Contracts are often the lifeblood of a business. This has become especially true as the nature of business in Nevada has become more complex with issues such as digital transactions and international commerce. Well-crafted business contracts are primarily designed to keep a company rolling with a minimum of disruption. How effective a contract will be, however, depends largely on how well the actual language of the contract anticipates the real world situation and whether any existing law or precedence addresses the specific matter.

There are many potential reasons why a business owner would desire to have another party sign a non-disclosure agreement, but it’s generally done to protect from disseminating some piece of information. For example, that information may be somehow proprietary to the actual operation of the business, a new or inventive idea or of a personal nature that would be embarrassing if publicly known. To be legally enforceable if challenged, an NDA must comply with standard requirements for any contract as well as certain other non-disclosure specifics.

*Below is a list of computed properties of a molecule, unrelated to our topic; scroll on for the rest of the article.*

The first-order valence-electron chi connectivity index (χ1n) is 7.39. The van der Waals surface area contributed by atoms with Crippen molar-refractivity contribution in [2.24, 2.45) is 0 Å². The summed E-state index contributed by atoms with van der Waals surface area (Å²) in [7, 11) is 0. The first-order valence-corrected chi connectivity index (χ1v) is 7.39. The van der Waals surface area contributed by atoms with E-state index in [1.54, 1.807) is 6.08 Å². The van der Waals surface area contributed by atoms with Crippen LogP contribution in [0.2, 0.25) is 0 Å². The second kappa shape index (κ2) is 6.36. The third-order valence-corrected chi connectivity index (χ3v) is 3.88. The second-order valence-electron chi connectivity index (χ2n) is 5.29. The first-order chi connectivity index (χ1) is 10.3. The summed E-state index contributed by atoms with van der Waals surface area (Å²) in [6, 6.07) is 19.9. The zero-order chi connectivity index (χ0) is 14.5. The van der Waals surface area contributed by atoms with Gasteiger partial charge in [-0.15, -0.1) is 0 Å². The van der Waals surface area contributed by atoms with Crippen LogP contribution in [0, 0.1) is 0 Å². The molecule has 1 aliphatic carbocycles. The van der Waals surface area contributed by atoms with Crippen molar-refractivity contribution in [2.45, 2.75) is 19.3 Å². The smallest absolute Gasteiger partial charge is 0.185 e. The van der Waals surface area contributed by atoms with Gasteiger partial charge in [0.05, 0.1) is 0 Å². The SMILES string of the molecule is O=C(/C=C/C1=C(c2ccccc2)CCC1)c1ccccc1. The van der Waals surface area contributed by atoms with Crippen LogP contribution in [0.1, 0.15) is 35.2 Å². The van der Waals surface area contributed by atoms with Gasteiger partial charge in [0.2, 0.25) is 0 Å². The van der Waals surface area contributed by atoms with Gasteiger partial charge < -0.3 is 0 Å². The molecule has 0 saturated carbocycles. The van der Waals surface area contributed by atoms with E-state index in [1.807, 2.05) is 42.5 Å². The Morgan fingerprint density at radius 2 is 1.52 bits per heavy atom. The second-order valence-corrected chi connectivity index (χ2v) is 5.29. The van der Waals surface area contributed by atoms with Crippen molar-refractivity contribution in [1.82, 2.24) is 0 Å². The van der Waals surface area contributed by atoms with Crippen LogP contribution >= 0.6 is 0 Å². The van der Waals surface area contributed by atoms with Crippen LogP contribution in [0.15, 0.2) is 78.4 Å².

The respective parties, referred to as the “disclosing” party and the “receiving” party, must be identified. In addition, the contract must identify the protected information as well as the scope, exclusions and terms of the agreement. The enforceability of an NDA often turns on the issue of whether the agreement is overly broad. Courts tend to favor more narrowly written agreements that act to be less restrictive of trade.

An experienced business contracts lawyer can review or offer assistance in drafting business contracts. It is generally preferable to be proactive in running a business rather than reactive after a problem arises.